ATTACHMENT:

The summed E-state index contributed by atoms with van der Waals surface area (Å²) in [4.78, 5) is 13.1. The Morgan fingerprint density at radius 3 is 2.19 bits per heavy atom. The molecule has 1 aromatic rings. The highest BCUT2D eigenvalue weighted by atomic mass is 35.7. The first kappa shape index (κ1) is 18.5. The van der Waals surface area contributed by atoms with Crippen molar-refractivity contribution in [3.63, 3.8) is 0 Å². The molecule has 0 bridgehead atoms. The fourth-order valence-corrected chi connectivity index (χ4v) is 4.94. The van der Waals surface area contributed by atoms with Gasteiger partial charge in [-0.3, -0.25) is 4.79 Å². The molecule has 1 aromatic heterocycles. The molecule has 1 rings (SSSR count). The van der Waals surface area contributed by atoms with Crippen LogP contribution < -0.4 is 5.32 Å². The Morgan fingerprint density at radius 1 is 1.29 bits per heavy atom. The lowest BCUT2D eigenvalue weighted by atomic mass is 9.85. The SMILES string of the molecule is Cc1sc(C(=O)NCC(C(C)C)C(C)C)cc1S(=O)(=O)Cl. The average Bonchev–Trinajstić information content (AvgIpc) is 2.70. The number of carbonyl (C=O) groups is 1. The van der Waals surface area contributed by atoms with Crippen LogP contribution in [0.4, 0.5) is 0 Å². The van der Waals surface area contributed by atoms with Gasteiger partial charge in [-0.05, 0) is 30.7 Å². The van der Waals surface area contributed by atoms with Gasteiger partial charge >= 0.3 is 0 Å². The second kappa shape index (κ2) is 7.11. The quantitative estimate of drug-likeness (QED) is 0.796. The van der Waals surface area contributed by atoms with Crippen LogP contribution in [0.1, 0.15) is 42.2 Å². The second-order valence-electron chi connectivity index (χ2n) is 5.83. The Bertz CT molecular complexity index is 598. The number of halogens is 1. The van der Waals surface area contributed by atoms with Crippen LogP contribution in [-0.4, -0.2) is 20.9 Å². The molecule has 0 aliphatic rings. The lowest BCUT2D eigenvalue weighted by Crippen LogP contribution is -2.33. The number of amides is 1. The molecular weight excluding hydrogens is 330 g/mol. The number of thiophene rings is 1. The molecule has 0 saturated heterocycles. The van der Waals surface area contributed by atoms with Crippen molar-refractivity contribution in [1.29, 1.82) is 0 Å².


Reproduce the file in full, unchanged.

The summed E-state index contributed by atoms with van der Waals surface area (Å²) in [4.78, 5) is 13.1. The Morgan fingerprint density at radius 3 is 2.19 bits per heavy atom. The molecule has 1 aromatic rings. The highest BCUT2D eigenvalue weighted by atomic mass is 35.7. The first kappa shape index (κ1) is 18.5. The van der Waals surface area contributed by atoms with Crippen molar-refractivity contribution in [3.63, 3.8) is 0 Å². The molecule has 0 bridgehead atoms. The fourth-order valence-corrected chi connectivity index (χ4v) is 4.94. The van der Waals surface area contributed by atoms with Gasteiger partial charge in [-0.3, -0.25) is 4.79 Å². The molecule has 1 aromatic heterocycles. The molecule has 1 rings (SSSR count). The van der Waals surface area contributed by atoms with Crippen LogP contribution < -0.4 is 5.32 Å². The Morgan fingerprint density at radius 1 is 1.29 bits per heavy atom. The lowest BCUT2D eigenvalue weighted by atomic mass is 9.85. The SMILES string of the molecule is Cc1sc(C(=O)NCC(C(C)C)C(C)C)cc1S(=O)(=O)Cl. The average Bonchev–Trinajstić information content (AvgIpc) is 2.70. The number of carbonyl (C=O) groups is 1. The van der Waals surface area contributed by atoms with Crippen LogP contribution in [0.4, 0.5) is 0 Å². The van der Waals surface area contributed by atoms with Gasteiger partial charge in [-0.05, 0) is 30.7 Å². The van der Waals surface area contributed by atoms with Gasteiger partial charge >= 0.3 is 0 Å². The second kappa shape index (κ2) is 7.11. The quantitative estimate of drug-likeness (QED) is 0.796. The van der Waals surface area contributed by atoms with Crippen LogP contribution in [0.1, 0.15) is 42.2 Å². The second-order valence-electron chi connectivity index (χ2n) is 5.83. The Bertz CT molecular complexity index is 598. The number of halogens is 1. The van der Waals surface area contributed by atoms with Crippen LogP contribution in [-0.4, -0.2) is 20.9 Å². The molecule has 0 aliphatic rings. The lowest BCUT2D eigenvalue weighted by Crippen LogP contribution is -2.33. The number of amides is 1. The molecular weight excluding hydrogens is 330 g/mol. The number of thiophene rings is 1. The molecule has 0 saturated heterocycles. The van der Waals surface area contributed by atoms with Crippen molar-refractivity contribution in [1.29, 1.82) is 0 Å².